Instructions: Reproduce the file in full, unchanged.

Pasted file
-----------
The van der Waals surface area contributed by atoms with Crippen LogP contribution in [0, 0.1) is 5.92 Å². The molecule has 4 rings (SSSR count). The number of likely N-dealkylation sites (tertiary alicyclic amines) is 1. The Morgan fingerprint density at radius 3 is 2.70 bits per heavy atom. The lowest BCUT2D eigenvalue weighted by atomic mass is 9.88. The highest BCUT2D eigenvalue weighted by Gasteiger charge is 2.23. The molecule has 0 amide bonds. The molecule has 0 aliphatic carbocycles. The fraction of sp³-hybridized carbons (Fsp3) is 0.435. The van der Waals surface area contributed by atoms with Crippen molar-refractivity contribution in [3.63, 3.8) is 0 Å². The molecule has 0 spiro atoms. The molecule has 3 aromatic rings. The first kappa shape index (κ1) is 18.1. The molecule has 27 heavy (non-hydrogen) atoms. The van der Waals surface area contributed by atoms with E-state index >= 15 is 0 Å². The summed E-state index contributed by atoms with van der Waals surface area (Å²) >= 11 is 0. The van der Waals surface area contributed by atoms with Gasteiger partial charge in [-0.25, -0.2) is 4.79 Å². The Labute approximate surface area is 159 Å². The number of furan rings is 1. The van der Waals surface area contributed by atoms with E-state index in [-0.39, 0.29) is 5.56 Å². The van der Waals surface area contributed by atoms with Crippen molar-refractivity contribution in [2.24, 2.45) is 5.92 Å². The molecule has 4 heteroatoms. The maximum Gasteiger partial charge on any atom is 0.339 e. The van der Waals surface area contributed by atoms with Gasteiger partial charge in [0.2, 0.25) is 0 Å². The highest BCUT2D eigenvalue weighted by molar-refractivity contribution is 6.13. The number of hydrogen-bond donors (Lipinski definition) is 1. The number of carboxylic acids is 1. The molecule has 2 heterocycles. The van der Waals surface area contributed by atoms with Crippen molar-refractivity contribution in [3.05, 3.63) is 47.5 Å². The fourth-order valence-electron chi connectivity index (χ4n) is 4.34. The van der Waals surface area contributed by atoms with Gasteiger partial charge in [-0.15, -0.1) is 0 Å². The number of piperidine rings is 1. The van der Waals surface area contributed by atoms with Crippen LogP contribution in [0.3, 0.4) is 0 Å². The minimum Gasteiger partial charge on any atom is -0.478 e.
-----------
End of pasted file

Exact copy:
The van der Waals surface area contributed by atoms with Crippen LogP contribution in [0, 0.1) is 5.92 Å². The molecule has 4 rings (SSSR count). The number of likely N-dealkylation sites (tertiary alicyclic amines) is 1. The Morgan fingerprint density at radius 3 is 2.70 bits per heavy atom. The lowest BCUT2D eigenvalue weighted by atomic mass is 9.88. The highest BCUT2D eigenvalue weighted by Gasteiger charge is 2.23. The molecule has 0 amide bonds. The molecule has 0 aliphatic carbocycles. The fraction of sp³-hybridized carbons (Fsp3) is 0.435. The van der Waals surface area contributed by atoms with Crippen molar-refractivity contribution in [3.63, 3.8) is 0 Å². The molecule has 0 spiro atoms. The molecule has 3 aromatic rings. The first kappa shape index (κ1) is 18.1. The molecule has 27 heavy (non-hydrogen) atoms. The van der Waals surface area contributed by atoms with E-state index >= 15 is 0 Å². The summed E-state index contributed by atoms with van der Waals surface area (Å²) >= 11 is 0. The van der Waals surface area contributed by atoms with Gasteiger partial charge in [-0.25, -0.2) is 4.79 Å². The Labute approximate surface area is 159 Å². The number of furan rings is 1. The van der Waals surface area contributed by atoms with E-state index in [-0.39, 0.29) is 5.56 Å². The van der Waals surface area contributed by atoms with Crippen molar-refractivity contribution in [2.24, 2.45) is 5.92 Å². The molecule has 4 heteroatoms. The maximum Gasteiger partial charge on any atom is 0.339 e. The van der Waals surface area contributed by atoms with Gasteiger partial charge in [0.2, 0.25) is 0 Å². The highest BCUT2D eigenvalue weighted by molar-refractivity contribution is 6.13. The number of hydrogen-bond donors (Lipinski definition) is 1. The number of carboxylic acids is 1. The molecule has 2 heterocycles. The van der Waals surface area contributed by atoms with Crippen molar-refractivity contribution in [3.05, 3.63) is 47.5 Å². The fourth-order valence-electron chi connectivity index (χ4n) is 4.34. The van der Waals surface area contributed by atoms with Gasteiger partial charge in [-0.15, -0.1) is 0 Å². The number of piperidine rings is 1. The van der Waals surface area contributed by atoms with Crippen LogP contribution in [0.3, 0.4) is 0 Å². The minimum Gasteiger partial charge on any atom is -0.478 e.